Originally posted on NESN.com  |  Last updated 4/25/13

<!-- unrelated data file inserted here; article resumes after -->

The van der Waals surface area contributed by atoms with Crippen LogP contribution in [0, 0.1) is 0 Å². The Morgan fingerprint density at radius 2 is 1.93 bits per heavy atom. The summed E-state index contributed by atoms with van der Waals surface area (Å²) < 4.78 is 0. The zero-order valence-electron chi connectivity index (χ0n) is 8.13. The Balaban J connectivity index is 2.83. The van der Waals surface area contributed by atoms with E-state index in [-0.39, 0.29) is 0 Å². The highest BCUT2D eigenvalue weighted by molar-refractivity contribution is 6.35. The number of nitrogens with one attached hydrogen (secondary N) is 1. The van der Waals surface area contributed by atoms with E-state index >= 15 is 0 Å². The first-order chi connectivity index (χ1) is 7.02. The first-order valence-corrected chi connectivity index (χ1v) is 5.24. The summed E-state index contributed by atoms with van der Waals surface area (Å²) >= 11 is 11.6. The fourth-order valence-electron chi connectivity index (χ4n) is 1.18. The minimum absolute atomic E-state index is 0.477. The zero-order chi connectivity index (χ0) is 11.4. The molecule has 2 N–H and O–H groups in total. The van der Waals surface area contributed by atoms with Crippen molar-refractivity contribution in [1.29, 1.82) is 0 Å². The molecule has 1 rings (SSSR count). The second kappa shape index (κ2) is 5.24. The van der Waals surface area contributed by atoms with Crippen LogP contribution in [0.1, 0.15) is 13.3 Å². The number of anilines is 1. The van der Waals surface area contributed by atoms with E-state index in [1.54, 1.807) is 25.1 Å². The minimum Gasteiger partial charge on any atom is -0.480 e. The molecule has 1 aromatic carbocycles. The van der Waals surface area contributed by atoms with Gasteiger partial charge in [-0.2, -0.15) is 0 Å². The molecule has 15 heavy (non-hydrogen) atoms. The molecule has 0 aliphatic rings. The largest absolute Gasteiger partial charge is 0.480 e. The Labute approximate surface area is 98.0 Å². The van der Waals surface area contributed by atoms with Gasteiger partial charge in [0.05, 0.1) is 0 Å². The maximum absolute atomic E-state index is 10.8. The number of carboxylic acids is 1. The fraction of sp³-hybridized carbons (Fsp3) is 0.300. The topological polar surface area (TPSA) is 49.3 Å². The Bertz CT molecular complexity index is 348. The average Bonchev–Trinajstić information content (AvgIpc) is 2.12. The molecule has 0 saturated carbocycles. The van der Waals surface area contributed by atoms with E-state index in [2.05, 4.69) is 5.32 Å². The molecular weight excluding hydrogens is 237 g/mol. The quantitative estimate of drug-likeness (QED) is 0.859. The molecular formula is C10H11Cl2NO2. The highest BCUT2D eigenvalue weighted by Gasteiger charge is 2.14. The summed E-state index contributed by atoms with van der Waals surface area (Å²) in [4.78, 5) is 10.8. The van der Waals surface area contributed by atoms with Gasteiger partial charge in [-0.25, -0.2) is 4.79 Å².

Jose Valverde is 35 years old. Players in their late 30s never get better naturally, so his decline will come — sooner rather than later. However, as we sit here a day after Valverde’s resurfacing with the Tigers and first save of the season, there’s nothing to suggest that his decline is imminent in 2013. Moreover, Valverde never deserved to lose the Tigers’ closer’s role in the first place, so the reunion between the two sides not only benefits both parties, but the breakup itself never should have occurred. Back on Oct. 30, 2012, Tigers general manager Dave Dombrowski indicated to reporters that the team had no intention of bringing back Valverde. This came on the heels of the closer’s well-documented meltdown in the postseason, blowing consecutive saves in the ALDS and ALCS. What Dombrowski exemplified was how far Valverde has fallen in Detroit, with the reliever essentially being looked at as a broken commodity. But while there’s no question that Valverde pitched very poorly during the playoffs, it begs other questions about how Dombrowski and the Tigers evaluate players. In short, Valverde was coming off a season in which he converted 35 of 40 save opportunities, pitched almost 70 innings for the second consecutive seasons and was just a calendar year removed from finishing fifth in Cy Young voting. Given the dearth of relief pitching and dependable closers around baseball, why isn’t that a player you’d like to return for another season? The usual mitigating stat that’s referenced on Valverde is his declining strikeout rate, which is worrying on the surface. After averaging about a strikeout an inning the previous three seasons, in 2012 Valverde’s ratio fell to 6.3 per inning — almost two fewer strikeouts per nine frames. While that correlated with an ERA about a run-and-a-half higher than 2011, all of Valverde’s other peripherals say the ERA was a fluke. The likely culprit for Valverde’s ERA is an increase in home runs allowed, but that also looks like a statistical outlier. While Valverde’s line drive rate in 2012 was essentially identical to 2010 (around 18 percent, which is why his home run increase looks like a fluke), other peripherals improved. His walk rate fell from the previous two seasons by almost one free pass per nine innings, so while his strikeout rate fell, his strikeout-to-walk ratio only declined a tick. Valverde’s fly ball ratio did increase in 2012, but it also fell in line with his peripherals prior to Detroit, when he was still a dependable closer. And, interestingly enough, in 2012 Valverde made no major changes in his approach — basically throwing the same pitches in the same situations about as often — so he hasn’t even begun to try to adjust his game plan as he’s aged. That bodes well going forward, as it gives him another tool to get hitters out. Basically, Valverde’s park-adjusted ERA (ERA+) hasn’t fluctuated much since 2006. He’s just as effective as he’s always been, whatever the peripherals say. To be fair to the counter-argument — and to show that Valverde is indeed aging — the most worrying number for the reliever, which is indicative of his declining strikeout rate, is Valverde’s falling swing-and-miss percentage. After hovering around 21 to 24 percent for most of his career, Valverde fell to 17 percent in 2010, rose to 19 percent in 2011 and fell to 12 percent in 2012. However, that only indicates an aging pitcher. These types of peripherals by themselves don’t solely indicate success or failure, and Valverde has shown other ways — as mentioned earlier, his lower walk rate — of adjusting. The point of all this hashing over SABR pet numbers is that, though Valverde has shown some signs of decline, he’s also showed signs of compensating and finding other ways to be effective. Basically, pitchers go through cold streaks and occasionally blow games, and the fact that Valverde fell out of favor in Detroit so hard and quick is only due to the reactionary nature of sports nowadays. The Tigers went out on a limb with their closer and are now eating crow. The question is why, with all the indicators that Valverde should continue to be successful in the short-term, Detroit was so fast to burn its bridges with a pitcher the team now will depend on to win games.
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